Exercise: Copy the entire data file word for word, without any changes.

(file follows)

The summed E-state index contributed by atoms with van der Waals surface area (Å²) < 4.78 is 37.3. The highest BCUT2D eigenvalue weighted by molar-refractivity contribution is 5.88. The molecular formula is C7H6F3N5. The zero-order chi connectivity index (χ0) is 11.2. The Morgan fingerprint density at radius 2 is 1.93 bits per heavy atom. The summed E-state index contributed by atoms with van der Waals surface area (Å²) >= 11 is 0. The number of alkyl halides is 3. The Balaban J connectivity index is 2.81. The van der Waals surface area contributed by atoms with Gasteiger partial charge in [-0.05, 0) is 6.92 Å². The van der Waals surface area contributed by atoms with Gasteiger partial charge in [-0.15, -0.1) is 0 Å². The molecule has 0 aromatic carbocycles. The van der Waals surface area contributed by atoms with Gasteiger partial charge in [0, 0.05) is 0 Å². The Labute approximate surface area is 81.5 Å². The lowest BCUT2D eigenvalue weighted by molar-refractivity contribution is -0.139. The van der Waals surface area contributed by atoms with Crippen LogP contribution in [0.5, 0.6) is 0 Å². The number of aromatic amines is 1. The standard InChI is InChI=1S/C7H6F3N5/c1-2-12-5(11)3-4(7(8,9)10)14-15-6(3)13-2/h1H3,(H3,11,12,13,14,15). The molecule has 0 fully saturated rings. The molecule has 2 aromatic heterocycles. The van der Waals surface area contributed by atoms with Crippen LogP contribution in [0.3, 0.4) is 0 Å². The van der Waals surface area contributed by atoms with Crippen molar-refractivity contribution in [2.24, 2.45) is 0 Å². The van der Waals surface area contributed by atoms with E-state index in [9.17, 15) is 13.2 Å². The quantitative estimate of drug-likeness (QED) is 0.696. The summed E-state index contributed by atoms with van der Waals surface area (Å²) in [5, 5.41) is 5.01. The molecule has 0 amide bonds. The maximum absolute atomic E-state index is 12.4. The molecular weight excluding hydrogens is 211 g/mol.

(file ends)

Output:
The summed E-state index contributed by atoms with van der Waals surface area (Å²) < 4.78 is 37.3. The highest BCUT2D eigenvalue weighted by molar-refractivity contribution is 5.88. The molecular formula is C7H6F3N5. The zero-order chi connectivity index (χ0) is 11.2. The Morgan fingerprint density at radius 2 is 1.93 bits per heavy atom. The summed E-state index contributed by atoms with van der Waals surface area (Å²) >= 11 is 0. The number of alkyl halides is 3. The Balaban J connectivity index is 2.81. The van der Waals surface area contributed by atoms with Gasteiger partial charge in [-0.05, 0) is 6.92 Å². The van der Waals surface area contributed by atoms with Gasteiger partial charge in [-0.15, -0.1) is 0 Å². The molecule has 0 aromatic carbocycles. The van der Waals surface area contributed by atoms with Gasteiger partial charge in [0, 0.05) is 0 Å². The Labute approximate surface area is 81.5 Å². The lowest BCUT2D eigenvalue weighted by molar-refractivity contribution is -0.139. The van der Waals surface area contributed by atoms with Crippen LogP contribution in [0.5, 0.6) is 0 Å². The number of aromatic amines is 1. The standard InChI is InChI=1S/C7H6F3N5/c1-2-12-5(11)3-4(7(8,9)10)14-15-6(3)13-2/h1H3,(H3,11,12,13,14,15). The molecule has 0 fully saturated rings. The molecule has 2 aromatic heterocycles. The van der Waals surface area contributed by atoms with Crippen LogP contribution in [0.3, 0.4) is 0 Å². The van der Waals surface area contributed by atoms with Crippen molar-refractivity contribution in [2.24, 2.45) is 0 Å². The van der Waals surface area contributed by atoms with E-state index in [9.17, 15) is 13.2 Å². The quantitative estimate of drug-likeness (QED) is 0.696. The summed E-state index contributed by atoms with van der Waals surface area (Å²) in [5, 5.41) is 5.01. The molecule has 0 amide bonds. The maximum absolute atomic E-state index is 12.4. The molecular weight excluding hydrogens is 211 g/mol.